Biden has been through a lot, much of it of his own making. Forget about his plagiarism and propensity to get a nostril full of each passing females' hair, his dealings while vice president in both Ukraine and China are a major general election vulnerability— not to mention a legal vulnerability for his children. But hey, win the presidency and you can pardon everyone, right?

His supposed appeal to rust belt voters makes him, on paper, a great candidate to take on Trump. The Clinton loss hinged on about 40,000 voters changing their mind from Hillary to Donald in a few states—the exact areas where victory could possibly be secured by someone named "Middle Class Joe" (as he alone calls himself.)

No one loves Joe Biden more than Joe Biden, and there's a relatively convincing case for his candidacy. But we must remember this unquestionable truth: Joe Biden is not good at running for president.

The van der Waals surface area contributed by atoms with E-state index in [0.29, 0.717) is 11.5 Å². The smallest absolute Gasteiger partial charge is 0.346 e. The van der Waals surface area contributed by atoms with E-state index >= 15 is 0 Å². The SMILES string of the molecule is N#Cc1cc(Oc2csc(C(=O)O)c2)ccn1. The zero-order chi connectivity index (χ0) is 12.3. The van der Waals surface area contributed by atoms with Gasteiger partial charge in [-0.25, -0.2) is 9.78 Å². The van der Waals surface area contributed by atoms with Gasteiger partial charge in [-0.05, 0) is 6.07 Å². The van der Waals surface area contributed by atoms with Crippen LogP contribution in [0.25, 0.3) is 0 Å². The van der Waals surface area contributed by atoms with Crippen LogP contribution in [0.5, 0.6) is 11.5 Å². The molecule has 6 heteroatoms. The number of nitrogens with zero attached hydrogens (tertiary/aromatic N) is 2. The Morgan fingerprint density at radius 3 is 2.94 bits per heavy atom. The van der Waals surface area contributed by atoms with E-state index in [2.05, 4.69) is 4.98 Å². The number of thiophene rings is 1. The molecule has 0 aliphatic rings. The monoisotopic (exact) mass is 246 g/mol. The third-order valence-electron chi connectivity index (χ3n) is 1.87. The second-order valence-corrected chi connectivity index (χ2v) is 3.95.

He's a gaffe machine that churns out mistake after mistake, hoping only to have his flubs excused by his unending charisma. But, will that work without the use of his legendary groping abilities? Only time, and a few dozen unnamed women, will tell.

Also, yes. Robinette is really his middle name.

If only Karl Marx were alive today to see his wackiest ideas being completely paraded around. He would be so proud. I can see him now: Sprawled out on his hammock from REI, fiddling around for the last vegan potato chip in the bag as he binge-watches Academy Awards on his 70-inch smart TV. In between glances at his iPhone X (he's got a massive Twitter following), he sips Pepsi. In his Patagonia t-shirt and NIKE tennis shoes, he writes a line or two about "oppression" and "the have-nots" as part of his job for Google.